I could go on with the rest of the paper, but I think I've already shown enough bias (both in the original article and the rephrasing by Scientific American) to seriously doubt the results.

But let's just have a final look at the data.

Visibly, the whole thing is to try to justify that "money makes happy", and contradict the many previous studies which debunked this as a myth once there's enough money for survival to be handled. We've seen how the new study confuses happiness with survival. As the previous studies never pretended that being ultra poor is irrelevant to happiness (when survival is not handled, there is indeed a positive correlation between money and happiness), the previous studies did take precautions that this one blurs only to make a headline! However, as I criticised above, the study is not representative in terms of population and survival is not a major issue here! So let's look at some raw data reported table 5: correlation between happiness and "shopping reflects me"? 0. "Balancing finances"? 0. "Buying gifts for self"? 0.  These are the items in which money exchange is quite explicitly involved (contrarily to e.g. texting or watching TV, even if this requires money) and the correlation is basically null! But the article concludes that money makes happiness? How biased can one get?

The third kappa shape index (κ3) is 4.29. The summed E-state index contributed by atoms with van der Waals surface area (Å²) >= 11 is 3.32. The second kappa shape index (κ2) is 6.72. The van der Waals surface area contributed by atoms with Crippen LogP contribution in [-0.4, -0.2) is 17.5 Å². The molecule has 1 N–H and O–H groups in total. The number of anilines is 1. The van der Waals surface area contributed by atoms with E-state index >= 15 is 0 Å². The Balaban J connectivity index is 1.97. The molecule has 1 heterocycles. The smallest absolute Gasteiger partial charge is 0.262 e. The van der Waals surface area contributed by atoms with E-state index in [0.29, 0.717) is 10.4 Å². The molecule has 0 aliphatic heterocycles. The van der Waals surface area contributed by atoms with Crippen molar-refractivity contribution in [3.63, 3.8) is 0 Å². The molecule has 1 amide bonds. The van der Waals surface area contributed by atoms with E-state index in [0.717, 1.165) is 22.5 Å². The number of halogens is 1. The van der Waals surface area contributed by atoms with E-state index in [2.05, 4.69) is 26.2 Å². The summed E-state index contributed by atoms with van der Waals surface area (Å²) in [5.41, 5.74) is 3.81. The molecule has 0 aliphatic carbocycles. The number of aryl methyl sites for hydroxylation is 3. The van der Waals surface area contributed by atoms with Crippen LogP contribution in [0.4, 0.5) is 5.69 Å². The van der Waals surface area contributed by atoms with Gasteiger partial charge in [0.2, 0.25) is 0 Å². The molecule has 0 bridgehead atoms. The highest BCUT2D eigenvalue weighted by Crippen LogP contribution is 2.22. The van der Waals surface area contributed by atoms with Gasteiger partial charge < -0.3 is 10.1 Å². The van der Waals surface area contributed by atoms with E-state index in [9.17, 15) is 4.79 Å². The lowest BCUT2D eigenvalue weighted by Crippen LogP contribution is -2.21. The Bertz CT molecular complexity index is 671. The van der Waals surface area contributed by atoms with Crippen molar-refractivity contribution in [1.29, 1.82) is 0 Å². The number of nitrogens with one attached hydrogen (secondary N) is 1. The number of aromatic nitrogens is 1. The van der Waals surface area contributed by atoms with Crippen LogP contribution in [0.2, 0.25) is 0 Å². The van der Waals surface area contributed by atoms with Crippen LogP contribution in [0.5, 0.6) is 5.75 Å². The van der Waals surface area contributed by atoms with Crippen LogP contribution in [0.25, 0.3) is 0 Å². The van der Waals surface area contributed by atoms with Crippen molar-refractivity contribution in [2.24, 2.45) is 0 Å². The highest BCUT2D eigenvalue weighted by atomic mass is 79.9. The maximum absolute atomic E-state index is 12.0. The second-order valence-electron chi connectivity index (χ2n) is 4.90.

["Buying gifts for others" might seem interesting, but I strongly suspect —in particular given the gender bias on population sample and the associated cultural roles— that one needs to discern gifts out of duty and social obligation (gifts for which one often feel 'used', i.e. often 'frustrating' gifts), vs. gifts out of generosity…]

In spite of all its biases, the study —if anything— actually confirms the previous studies instead of invalidating them. But this obviously would not have been 'news'-worthy, so the reported results are twisted. Pathetic.

[deep breath]

Practice generosity, it is the first pāramitā  for a reason!

It's easy not  to want to share now, it's easy to want to cling for a bit longer ("I know it's not forever, let me enjoy it while it lasts");  it's easy but it doesn't work. How much longer do you need before you try another course of action, for your own sake as well as others'?

One of the reasons the rich can see themselves apart is that they live in society which champions their very elevation. As long as voters are dumb enough to confuse the "pursuit of happiness" with "becoming rich", education is needed. 

The birth of responsibility is in each moment, moment after moment… not in the past, not tomorrow! It is in the confused 'dreams' we cultivate now… It is in the 'small' acts we do now…

Unattributed photo